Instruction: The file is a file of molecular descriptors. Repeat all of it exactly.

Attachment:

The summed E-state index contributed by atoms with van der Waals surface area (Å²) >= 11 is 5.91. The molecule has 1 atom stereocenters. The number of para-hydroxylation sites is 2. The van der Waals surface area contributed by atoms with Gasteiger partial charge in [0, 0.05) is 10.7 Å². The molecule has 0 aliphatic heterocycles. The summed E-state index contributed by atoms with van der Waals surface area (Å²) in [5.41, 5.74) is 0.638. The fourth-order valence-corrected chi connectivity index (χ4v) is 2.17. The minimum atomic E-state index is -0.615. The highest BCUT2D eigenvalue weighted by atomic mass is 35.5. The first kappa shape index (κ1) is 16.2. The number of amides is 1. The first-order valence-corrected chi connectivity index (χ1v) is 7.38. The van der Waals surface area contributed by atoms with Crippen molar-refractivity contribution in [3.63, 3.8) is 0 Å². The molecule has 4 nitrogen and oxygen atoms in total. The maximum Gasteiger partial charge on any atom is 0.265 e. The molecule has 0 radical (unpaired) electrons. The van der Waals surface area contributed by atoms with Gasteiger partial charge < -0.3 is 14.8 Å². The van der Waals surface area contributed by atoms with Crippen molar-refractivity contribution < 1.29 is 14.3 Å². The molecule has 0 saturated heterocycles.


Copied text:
The summed E-state index contributed by atoms with van der Waals surface area (Å²) >= 11 is 5.91. The molecule has 1 atom stereocenters. The number of para-hydroxylation sites is 2. The van der Waals surface area contributed by atoms with Gasteiger partial charge in [0, 0.05) is 10.7 Å². The molecule has 0 aliphatic heterocycles. The summed E-state index contributed by atoms with van der Waals surface area (Å²) in [5.41, 5.74) is 0.638. The fourth-order valence-corrected chi connectivity index (χ4v) is 2.17. The minimum atomic E-state index is -0.615. The highest BCUT2D eigenvalue weighted by atomic mass is 35.5. The first kappa shape index (κ1) is 16.2. The number of amides is 1. The first-order valence-corrected chi connectivity index (χ1v) is 7.38. The van der Waals surface area contributed by atoms with Crippen molar-refractivity contribution in [3.63, 3.8) is 0 Å². The molecule has 4 nitrogen and oxygen atoms in total. The maximum Gasteiger partial charge on any atom is 0.265 e. The molecule has 0 radical (unpaired) electrons. The van der Waals surface area contributed by atoms with Gasteiger partial charge < -0.3 is 14.8 Å². The van der Waals surface area contributed by atoms with Crippen molar-refractivity contribution < 1.29 is 14.3 Å². The molecule has 0 saturated heterocycles.